|This article needs additional citations for verification. (June 2011)|
Process Explorer v16.02 running on Windows 7
|Stable release||v16.05 / March 11, 2015|
|Operating system||Windows XP and later|
|Type||Task manager and system monitor|
Process Explorer is a freeware task manager and system monitor for Microsoft Windows created by Sysinternals, which has been acquired by Microsoft. It provides the functionality of Windows Task Manager along with a rich set of features for collecting information about processes running on the user's system. It can be used as the first step in debugging software or system problems.
Process Explorer can be used to track down problems. For example, it provides a means to list or search for named resources that are held by a process or all processes. This can be used to track down what is holding a file open and preventing its use by another program. As another example, it can show the command lines used to start a program, allowing otherwise identical processes to be distinguished. Like Task Manager, it can show a process that is maxing out the CPU, but unlike Task Manager it can show which thread (with the callstack) is using the CPU – information that is not even available under a debugger.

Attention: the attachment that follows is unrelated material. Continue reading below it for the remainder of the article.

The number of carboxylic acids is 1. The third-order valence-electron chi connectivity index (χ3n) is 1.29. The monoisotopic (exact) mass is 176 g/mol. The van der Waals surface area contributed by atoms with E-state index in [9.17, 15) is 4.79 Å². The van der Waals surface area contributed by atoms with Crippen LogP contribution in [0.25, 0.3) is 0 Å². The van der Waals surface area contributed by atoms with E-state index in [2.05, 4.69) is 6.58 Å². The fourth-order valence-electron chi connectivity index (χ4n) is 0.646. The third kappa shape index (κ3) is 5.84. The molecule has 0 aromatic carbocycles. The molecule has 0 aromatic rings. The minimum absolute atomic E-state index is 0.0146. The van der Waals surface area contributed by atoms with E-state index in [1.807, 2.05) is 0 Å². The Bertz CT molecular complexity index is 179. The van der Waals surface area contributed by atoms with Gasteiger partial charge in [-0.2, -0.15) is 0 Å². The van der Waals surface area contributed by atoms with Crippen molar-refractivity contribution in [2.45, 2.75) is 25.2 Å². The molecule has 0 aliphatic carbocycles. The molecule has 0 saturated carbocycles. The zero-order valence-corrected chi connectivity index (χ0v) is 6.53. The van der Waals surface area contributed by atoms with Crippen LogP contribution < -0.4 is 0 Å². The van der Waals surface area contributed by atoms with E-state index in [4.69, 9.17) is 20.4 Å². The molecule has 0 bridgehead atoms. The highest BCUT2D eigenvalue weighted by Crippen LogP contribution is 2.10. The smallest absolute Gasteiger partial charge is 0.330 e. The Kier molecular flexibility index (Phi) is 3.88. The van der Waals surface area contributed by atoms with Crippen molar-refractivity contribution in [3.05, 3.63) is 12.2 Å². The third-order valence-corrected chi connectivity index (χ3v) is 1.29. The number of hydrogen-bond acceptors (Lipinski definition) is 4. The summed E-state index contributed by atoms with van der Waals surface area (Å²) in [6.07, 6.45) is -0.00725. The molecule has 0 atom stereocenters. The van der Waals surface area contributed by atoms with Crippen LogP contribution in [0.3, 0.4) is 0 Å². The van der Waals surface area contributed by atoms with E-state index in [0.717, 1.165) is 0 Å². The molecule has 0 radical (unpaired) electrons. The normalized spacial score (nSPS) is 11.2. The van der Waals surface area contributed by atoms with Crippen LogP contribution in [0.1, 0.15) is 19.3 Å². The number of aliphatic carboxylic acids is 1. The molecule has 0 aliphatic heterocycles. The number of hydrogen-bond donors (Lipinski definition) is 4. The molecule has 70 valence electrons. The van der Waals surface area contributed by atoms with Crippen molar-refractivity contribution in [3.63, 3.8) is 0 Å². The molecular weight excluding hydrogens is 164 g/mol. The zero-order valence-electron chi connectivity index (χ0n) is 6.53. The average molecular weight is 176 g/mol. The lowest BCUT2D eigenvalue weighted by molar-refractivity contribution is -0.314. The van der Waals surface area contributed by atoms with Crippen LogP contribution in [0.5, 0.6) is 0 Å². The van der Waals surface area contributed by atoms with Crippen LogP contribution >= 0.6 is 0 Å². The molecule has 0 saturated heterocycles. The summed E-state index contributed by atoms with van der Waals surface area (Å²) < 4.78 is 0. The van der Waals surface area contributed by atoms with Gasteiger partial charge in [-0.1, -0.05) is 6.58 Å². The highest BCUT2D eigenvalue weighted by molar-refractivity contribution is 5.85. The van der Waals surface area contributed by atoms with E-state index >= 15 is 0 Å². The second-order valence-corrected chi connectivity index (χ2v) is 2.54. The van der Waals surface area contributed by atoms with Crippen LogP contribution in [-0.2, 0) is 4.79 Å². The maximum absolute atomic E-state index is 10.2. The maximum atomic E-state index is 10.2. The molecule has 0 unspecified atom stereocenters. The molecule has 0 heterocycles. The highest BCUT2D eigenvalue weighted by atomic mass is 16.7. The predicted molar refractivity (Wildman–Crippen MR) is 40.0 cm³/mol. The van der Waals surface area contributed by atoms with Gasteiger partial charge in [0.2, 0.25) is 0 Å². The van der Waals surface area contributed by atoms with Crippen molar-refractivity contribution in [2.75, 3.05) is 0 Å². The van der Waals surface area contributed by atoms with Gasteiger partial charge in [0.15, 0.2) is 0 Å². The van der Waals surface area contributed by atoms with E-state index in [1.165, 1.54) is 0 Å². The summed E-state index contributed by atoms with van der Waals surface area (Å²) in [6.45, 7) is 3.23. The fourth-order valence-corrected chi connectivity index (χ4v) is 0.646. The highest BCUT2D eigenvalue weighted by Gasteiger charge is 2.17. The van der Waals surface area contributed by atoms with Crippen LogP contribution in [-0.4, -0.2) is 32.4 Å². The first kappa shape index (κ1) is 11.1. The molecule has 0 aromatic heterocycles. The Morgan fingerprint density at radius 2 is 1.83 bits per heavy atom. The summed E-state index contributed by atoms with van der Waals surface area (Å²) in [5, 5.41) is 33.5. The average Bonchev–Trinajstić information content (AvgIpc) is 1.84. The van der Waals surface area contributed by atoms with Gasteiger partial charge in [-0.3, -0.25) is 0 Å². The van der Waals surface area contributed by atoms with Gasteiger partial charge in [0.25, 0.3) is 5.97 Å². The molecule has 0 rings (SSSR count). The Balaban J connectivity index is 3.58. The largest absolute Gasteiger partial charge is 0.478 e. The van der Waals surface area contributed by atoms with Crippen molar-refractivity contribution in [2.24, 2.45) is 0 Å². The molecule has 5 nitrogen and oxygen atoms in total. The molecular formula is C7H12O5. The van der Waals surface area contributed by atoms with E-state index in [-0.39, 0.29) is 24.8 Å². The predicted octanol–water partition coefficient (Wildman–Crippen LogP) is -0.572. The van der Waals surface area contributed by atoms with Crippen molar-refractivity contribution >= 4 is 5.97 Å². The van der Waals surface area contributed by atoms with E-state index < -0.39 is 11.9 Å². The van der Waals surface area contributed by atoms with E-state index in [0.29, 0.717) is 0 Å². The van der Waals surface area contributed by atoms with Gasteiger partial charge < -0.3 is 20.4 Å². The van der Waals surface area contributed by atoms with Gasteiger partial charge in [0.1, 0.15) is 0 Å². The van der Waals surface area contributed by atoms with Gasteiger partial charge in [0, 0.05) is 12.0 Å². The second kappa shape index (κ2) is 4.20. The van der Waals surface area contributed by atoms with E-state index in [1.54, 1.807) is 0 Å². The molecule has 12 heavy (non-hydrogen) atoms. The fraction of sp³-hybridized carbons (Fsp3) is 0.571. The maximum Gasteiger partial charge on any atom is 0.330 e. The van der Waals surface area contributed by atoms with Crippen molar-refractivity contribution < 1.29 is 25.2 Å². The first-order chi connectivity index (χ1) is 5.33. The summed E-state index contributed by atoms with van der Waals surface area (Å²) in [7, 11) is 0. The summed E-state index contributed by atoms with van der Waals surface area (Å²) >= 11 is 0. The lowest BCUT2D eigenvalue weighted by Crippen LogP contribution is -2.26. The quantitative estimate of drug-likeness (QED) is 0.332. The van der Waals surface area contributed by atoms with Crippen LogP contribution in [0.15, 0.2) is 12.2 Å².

Process Explorer began in the early Sysinternals days as two separate utilities, HandleEx and DLLView, which were merged in 2001. Until 2008, Process Explorer worked on Windows 9x, Windows NT 4.0 and Windows 2000. Versions of Process Explorer up to 12.0 work on Windows 2000; versions 12.04 and higher do not (version 12.04 requires credui.dll and so doesn't work on Windows 2000). The current version runs on Windows XP and upwards. Version 15 added GPU monitoring for Windows Vista and later.
- Hierarchical view of processes.
- Ability to display an icon and company name next to each process.
- Live CPU activity graph in the task bar.
- Ability to suspend selected process.
- Ability to raise the window attached to a process, thus "unhiding" it.
- Complete process tree can be killed.
- Interactively alter a service process' access security
- Interactively set the priority of a process
- Disambiguates service executables which perform multiple service functions. For example, when the pointer is placed over a svchost.exe, it will tell if it is the one performing automatic updates/secondary logon/etc., or the one providing RPC, or the one performing terminal services, and so on.
- Process Explorer Official Webpage Microsoft Retrieved on December 29, 2008
- Using Process Explorer to tame svchost.exe - Advanced topics February 9, 2008
- Process Explorer Part 2 February 10, 2008
- Process Explorer Guide for Newbies February 27, 2009
- Sysinternals Suite at Microsoft Technet Updated continuously as of August 2009